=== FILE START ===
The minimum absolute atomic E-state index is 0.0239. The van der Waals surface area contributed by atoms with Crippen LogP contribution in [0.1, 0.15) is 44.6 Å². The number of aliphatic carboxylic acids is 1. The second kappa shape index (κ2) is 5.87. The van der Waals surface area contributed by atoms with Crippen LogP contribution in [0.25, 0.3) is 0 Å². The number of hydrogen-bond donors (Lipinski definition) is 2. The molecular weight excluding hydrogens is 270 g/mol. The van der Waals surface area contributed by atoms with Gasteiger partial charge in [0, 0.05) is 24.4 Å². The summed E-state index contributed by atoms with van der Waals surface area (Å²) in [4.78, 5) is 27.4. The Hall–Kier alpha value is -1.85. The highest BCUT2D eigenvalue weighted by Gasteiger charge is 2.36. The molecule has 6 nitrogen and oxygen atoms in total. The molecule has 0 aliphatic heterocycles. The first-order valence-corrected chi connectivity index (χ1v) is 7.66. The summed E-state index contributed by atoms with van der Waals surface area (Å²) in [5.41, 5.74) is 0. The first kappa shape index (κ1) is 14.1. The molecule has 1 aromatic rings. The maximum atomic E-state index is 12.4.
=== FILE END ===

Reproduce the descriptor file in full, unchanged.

The minimum absolute atomic E-state index is 0.0239. The van der Waals surface area contributed by atoms with Crippen LogP contribution in [0.1, 0.15) is 44.6 Å². The number of aliphatic carboxylic acids is 1. The second kappa shape index (κ2) is 5.87. The van der Waals surface area contributed by atoms with Crippen LogP contribution in [0.25, 0.3) is 0 Å². The number of hydrogen-bond donors (Lipinski definition) is 2. The molecular weight excluding hydrogens is 270 g/mol. The van der Waals surface area contributed by atoms with Gasteiger partial charge in [0, 0.05) is 24.4 Å². The summed E-state index contributed by atoms with van der Waals surface area (Å²) in [4.78, 5) is 27.4. The Hall–Kier alpha value is -1.85. The highest BCUT2D eigenvalue weighted by Gasteiger charge is 2.36. The molecule has 6 nitrogen and oxygen atoms in total. The molecule has 0 aliphatic heterocycles. The first-order valence-corrected chi connectivity index (χ1v) is 7.66. The summed E-state index contributed by atoms with van der Waals surface area (Å²) in [5.41, 5.74) is 0. The first kappa shape index (κ1) is 14.1. The molecule has 1 aromatic rings. The maximum atomic E-state index is 12.4.